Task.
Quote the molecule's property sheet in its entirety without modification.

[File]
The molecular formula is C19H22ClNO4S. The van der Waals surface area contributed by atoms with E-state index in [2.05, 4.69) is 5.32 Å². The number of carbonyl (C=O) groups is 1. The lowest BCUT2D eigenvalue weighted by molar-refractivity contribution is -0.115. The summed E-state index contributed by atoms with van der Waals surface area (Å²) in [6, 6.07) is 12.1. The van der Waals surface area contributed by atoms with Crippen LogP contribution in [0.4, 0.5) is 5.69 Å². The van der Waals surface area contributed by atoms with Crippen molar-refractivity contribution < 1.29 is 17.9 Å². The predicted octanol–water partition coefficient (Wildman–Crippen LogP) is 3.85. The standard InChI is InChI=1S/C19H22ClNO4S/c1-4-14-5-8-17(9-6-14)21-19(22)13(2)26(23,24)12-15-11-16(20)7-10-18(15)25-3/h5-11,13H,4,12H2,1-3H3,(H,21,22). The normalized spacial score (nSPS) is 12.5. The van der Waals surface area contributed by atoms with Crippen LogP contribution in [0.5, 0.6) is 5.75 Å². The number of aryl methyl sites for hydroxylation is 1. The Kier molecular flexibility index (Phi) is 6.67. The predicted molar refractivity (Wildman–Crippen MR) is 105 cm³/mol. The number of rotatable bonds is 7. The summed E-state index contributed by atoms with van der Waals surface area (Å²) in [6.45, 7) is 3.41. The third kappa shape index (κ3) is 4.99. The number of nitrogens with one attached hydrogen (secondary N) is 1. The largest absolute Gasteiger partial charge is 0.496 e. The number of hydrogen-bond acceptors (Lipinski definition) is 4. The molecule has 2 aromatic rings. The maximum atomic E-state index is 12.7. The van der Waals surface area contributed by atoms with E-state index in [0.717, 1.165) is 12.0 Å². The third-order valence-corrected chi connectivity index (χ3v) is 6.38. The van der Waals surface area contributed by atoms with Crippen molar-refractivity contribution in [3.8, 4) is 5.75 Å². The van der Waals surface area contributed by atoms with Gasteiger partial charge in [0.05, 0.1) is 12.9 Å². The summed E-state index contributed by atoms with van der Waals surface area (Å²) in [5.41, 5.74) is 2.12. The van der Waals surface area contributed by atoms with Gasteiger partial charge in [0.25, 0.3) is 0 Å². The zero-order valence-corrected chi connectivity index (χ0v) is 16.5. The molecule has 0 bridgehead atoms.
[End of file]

The molecular formula is C19H22ClNO4S. The van der Waals surface area contributed by atoms with E-state index in [2.05, 4.69) is 5.32 Å². The number of carbonyl (C=O) groups is 1. The lowest BCUT2D eigenvalue weighted by molar-refractivity contribution is -0.115. The summed E-state index contributed by atoms with van der Waals surface area (Å²) in [6, 6.07) is 12.1. The van der Waals surface area contributed by atoms with Crippen LogP contribution in [0.4, 0.5) is 5.69 Å². The van der Waals surface area contributed by atoms with Crippen molar-refractivity contribution < 1.29 is 17.9 Å². The predicted octanol–water partition coefficient (Wildman–Crippen LogP) is 3.85. The standard InChI is InChI=1S/C19H22ClNO4S/c1-4-14-5-8-17(9-6-14)21-19(22)13(2)26(23,24)12-15-11-16(20)7-10-18(15)25-3/h5-11,13H,4,12H2,1-3H3,(H,21,22). The normalized spacial score (nSPS) is 12.5. The van der Waals surface area contributed by atoms with Crippen LogP contribution in [0.5, 0.6) is 5.75 Å². The number of aryl methyl sites for hydroxylation is 1. The Kier molecular flexibility index (Phi) is 6.67. The predicted molar refractivity (Wildman–Crippen MR) is 105 cm³/mol. The number of rotatable bonds is 7. The summed E-state index contributed by atoms with van der Waals surface area (Å²) in [6.45, 7) is 3.41. The third kappa shape index (κ3) is 4.99. The number of nitrogens with one attached hydrogen (secondary N) is 1. The largest absolute Gasteiger partial charge is 0.496 e. The number of hydrogen-bond acceptors (Lipinski definition) is 4. The molecule has 2 aromatic rings. The maximum atomic E-state index is 12.7. The van der Waals surface area contributed by atoms with E-state index in [0.717, 1.165) is 12.0 Å². The third-order valence-corrected chi connectivity index (χ3v) is 6.38. The van der Waals surface area contributed by atoms with Crippen molar-refractivity contribution in [3.8, 4) is 5.75 Å². The van der Waals surface area contributed by atoms with Gasteiger partial charge in [0.05, 0.1) is 12.9 Å². The summed E-state index contributed by atoms with van der Waals surface area (Å²) in [5.41, 5.74) is 2.12. The van der Waals surface area contributed by atoms with Gasteiger partial charge in [0.25, 0.3) is 0 Å². The zero-order valence-corrected chi connectivity index (χ0v) is 16.5. The molecule has 0 bridgehead atoms.